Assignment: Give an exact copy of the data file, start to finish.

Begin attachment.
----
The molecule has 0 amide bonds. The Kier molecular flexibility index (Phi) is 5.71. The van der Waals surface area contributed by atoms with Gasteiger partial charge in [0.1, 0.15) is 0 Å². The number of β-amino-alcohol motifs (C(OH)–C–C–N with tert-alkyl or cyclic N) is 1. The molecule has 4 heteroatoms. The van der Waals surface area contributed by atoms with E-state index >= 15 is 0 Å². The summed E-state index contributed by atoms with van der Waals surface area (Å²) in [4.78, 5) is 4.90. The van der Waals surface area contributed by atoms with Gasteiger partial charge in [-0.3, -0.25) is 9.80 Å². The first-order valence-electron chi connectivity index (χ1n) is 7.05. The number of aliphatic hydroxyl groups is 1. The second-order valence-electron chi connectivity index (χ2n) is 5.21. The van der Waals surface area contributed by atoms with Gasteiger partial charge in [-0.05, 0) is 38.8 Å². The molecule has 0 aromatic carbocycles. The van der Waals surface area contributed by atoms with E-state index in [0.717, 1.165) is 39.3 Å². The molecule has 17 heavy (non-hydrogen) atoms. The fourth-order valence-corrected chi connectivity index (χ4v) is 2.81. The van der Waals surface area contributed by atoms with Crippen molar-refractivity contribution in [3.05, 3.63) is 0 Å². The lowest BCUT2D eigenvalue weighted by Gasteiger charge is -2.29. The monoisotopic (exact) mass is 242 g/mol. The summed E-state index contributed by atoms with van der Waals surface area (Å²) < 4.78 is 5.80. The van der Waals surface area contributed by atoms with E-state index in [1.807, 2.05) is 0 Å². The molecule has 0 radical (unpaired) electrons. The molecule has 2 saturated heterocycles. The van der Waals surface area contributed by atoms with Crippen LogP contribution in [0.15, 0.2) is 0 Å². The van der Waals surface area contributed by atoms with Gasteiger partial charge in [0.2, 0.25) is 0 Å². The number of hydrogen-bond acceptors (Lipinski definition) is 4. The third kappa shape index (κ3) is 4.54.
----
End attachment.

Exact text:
The molecule has 0 amide bonds. The Kier molecular flexibility index (Phi) is 5.71. The van der Waals surface area contributed by atoms with Gasteiger partial charge in [0.1, 0.15) is 0 Å². The number of β-amino-alcohol motifs (C(OH)–C–C–N with tert-alkyl or cyclic N) is 1. The molecule has 4 heteroatoms. The van der Waals surface area contributed by atoms with E-state index >= 15 is 0 Å². The summed E-state index contributed by atoms with van der Waals surface area (Å²) in [4.78, 5) is 4.90. The van der Waals surface area contributed by atoms with Gasteiger partial charge in [-0.3, -0.25) is 9.80 Å². The first-order valence-electron chi connectivity index (χ1n) is 7.05. The number of aliphatic hydroxyl groups is 1. The second-order valence-electron chi connectivity index (χ2n) is 5.21. The van der Waals surface area contributed by atoms with Gasteiger partial charge in [-0.05, 0) is 38.8 Å². The molecule has 0 aromatic carbocycles. The van der Waals surface area contributed by atoms with E-state index in [0.717, 1.165) is 39.3 Å². The molecule has 17 heavy (non-hydrogen) atoms. The fourth-order valence-corrected chi connectivity index (χ4v) is 2.81. The van der Waals surface area contributed by atoms with Crippen molar-refractivity contribution in [3.05, 3.63) is 0 Å². The lowest BCUT2D eigenvalue weighted by Gasteiger charge is -2.29. The monoisotopic (exact) mass is 242 g/mol. The summed E-state index contributed by atoms with van der Waals surface area (Å²) < 4.78 is 5.80. The van der Waals surface area contributed by atoms with E-state index in [1.807, 2.05) is 0 Å². The molecule has 0 radical (unpaired) electrons. The molecule has 2 saturated heterocycles. The van der Waals surface area contributed by atoms with Crippen LogP contribution in [0.15, 0.2) is 0 Å². The van der Waals surface area contributed by atoms with Gasteiger partial charge in [0.2, 0.25) is 0 Å². The number of hydrogen-bond acceptors (Lipinski definition) is 4. The third kappa shape index (κ3) is 4.54.